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Health Care Directives & Living Wills in St. Petersburg

Trusted Estate Planning Attorneys

Elder law includes estate planning, yet has a more comprehensive focus on advance directives – documents prepared to continue your wishes in case you are incapacitated.

Advance directives include:

  • Living wills
  • Health care surrogate designations
  • Directives to physicians
  • Advance directives for mental health matters

Learn more about health care directives and living wills during a consultation with our estate planning attorneys in St. Petersburg. Call (727) 240-2350 today.

What Is a Living Will?

A living will expresses to doctors and other medical professionals a person’s wishes regarding the use of life-sustaining medical procedures under three conditions in Florida: an end-stage condition, terminal condition, and a persistent vegetative state. A living will is NOT a substitute for a health care surrogate or durable medical power of attorney.

Living wills can be written in general or very specific terms. Elder law attorneys are typically more knowledgeable about many different circumstances for which a living will may be indicated. Living wills should not be merely simple forms but should be as thorough as possible in communicating an individual’s wishes.

A Health Care Surrogate Designation

The Health Care Surrogate Designation is a powerful document that can be used by your surrogate (the person you name) to assist you when you are unable to make your own medical decisions.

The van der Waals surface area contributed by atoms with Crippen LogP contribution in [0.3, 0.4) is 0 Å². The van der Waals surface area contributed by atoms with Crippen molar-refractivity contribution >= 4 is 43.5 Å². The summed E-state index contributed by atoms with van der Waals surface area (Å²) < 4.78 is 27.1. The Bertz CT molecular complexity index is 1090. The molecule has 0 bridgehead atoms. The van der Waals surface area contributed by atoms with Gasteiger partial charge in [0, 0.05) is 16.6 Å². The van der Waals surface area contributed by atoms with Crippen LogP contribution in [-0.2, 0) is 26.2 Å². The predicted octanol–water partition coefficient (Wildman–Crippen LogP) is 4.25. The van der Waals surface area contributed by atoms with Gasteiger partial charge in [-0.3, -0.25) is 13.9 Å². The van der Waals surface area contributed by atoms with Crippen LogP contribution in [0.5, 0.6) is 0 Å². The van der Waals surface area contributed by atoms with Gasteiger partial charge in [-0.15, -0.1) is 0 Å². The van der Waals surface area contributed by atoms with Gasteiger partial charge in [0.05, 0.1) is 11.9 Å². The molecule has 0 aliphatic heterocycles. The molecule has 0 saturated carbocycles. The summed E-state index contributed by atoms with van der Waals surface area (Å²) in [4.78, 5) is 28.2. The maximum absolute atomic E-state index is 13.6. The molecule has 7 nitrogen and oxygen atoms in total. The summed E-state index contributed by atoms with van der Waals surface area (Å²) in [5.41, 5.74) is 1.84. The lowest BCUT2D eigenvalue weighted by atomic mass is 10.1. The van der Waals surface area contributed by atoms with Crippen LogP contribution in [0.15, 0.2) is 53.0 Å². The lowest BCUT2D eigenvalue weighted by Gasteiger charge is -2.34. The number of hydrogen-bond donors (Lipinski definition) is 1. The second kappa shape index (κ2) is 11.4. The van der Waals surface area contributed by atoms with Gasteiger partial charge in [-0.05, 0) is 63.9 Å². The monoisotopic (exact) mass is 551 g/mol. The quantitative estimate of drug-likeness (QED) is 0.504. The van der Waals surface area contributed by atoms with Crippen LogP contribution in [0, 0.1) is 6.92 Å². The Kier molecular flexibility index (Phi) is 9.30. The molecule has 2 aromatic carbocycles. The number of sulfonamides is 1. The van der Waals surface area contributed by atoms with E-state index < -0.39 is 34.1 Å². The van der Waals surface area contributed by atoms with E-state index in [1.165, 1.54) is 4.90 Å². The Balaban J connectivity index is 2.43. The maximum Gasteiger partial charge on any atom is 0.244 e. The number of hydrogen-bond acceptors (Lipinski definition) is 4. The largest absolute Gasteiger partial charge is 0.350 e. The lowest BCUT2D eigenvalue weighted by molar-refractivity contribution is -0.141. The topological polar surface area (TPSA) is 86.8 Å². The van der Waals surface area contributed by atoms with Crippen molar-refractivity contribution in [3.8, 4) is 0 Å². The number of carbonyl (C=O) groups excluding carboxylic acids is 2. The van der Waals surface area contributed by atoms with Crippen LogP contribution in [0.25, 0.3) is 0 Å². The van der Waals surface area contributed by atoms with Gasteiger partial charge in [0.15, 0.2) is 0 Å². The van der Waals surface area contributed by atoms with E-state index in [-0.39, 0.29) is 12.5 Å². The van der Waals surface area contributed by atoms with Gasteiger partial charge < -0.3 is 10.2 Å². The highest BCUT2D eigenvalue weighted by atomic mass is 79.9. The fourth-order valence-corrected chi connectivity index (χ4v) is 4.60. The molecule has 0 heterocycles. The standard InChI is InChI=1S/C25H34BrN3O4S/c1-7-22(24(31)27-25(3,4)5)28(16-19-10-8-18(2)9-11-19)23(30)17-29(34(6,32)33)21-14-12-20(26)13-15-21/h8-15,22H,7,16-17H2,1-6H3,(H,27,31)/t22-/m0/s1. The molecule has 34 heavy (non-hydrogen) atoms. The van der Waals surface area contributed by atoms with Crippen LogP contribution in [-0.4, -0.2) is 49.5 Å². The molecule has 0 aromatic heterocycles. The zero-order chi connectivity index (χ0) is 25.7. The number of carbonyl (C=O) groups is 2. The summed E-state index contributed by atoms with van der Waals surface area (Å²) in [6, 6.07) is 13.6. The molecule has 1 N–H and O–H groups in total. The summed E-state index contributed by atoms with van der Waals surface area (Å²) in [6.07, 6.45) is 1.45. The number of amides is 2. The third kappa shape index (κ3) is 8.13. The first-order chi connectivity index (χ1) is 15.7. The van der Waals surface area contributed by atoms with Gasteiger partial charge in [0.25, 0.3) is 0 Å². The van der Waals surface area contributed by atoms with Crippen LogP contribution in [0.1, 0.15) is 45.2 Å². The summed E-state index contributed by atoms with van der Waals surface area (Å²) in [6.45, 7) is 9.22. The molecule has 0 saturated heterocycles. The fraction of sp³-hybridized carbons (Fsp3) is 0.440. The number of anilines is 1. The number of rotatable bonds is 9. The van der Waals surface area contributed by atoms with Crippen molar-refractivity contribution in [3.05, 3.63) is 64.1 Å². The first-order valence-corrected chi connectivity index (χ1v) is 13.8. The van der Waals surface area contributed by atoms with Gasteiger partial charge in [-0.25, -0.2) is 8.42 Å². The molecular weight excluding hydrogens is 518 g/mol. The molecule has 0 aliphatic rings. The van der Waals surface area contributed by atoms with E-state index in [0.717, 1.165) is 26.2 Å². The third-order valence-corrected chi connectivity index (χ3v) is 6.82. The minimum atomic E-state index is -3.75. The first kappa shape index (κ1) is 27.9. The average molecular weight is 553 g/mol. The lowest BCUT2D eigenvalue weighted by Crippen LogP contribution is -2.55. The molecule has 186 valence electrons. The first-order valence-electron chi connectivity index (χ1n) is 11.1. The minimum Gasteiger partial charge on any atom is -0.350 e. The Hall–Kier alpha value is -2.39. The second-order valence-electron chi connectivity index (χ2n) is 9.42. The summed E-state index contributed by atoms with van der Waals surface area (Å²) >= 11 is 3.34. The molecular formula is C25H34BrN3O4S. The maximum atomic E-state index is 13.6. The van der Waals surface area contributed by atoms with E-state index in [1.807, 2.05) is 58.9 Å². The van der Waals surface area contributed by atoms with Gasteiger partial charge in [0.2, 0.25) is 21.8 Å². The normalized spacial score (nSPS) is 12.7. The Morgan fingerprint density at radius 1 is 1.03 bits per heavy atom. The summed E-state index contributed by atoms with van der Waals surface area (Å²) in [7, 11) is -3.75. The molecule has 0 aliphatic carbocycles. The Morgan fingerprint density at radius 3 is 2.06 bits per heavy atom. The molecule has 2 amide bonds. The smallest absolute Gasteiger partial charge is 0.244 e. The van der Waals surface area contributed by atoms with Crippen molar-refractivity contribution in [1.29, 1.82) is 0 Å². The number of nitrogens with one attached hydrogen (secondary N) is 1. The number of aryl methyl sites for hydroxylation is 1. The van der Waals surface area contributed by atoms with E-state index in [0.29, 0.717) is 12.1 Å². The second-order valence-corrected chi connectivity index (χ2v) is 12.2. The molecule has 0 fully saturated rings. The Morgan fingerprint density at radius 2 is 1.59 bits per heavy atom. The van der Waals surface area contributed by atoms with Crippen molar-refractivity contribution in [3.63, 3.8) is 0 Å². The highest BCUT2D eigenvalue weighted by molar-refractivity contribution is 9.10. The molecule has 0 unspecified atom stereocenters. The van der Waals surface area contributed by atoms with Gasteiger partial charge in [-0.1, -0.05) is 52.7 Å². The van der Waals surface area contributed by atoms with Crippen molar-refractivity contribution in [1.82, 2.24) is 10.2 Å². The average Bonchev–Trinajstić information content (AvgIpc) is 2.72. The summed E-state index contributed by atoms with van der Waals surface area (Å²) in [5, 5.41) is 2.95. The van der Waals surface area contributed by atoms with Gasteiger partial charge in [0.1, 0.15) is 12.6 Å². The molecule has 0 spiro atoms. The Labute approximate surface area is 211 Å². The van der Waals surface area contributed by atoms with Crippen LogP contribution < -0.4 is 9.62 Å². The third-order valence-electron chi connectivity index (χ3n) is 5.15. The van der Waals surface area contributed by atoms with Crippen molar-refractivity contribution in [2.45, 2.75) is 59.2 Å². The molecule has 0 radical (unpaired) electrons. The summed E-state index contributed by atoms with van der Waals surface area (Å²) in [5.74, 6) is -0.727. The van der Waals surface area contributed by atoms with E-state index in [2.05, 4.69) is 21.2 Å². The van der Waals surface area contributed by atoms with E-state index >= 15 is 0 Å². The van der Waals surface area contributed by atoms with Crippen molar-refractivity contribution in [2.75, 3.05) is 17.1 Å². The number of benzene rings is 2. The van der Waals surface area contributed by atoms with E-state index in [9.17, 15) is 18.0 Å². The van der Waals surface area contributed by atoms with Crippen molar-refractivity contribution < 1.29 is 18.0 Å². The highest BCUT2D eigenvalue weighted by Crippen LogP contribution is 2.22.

What Can a Surrogate Do?

The surrogate can access medical information and assist in making medical decisions when you need it, then, if you no longer need assistance, step out until you need help again. With a health care surrogate in place, medical staff will be able to provide your named surrogate with full information about your health status. The surrogate can also hire medical personnel for you, access insurance information, and make a variety of important decisions on your behalf.

What If I Do Not Name a Surrogate?

If you do not name a person to make decisions for you at the time you need them, two things could happen: Either the hospital could designate a Health Care Proxy to make decisions for you, or a court could appoint a guardian. In both cases, there are various limitations made upon the decision maker and someone who does not know you will choose your decision maker for you.

Contact Hill & Kinsella to schedule a consultation with an experienced St. Petersburg estate planning lawyer.

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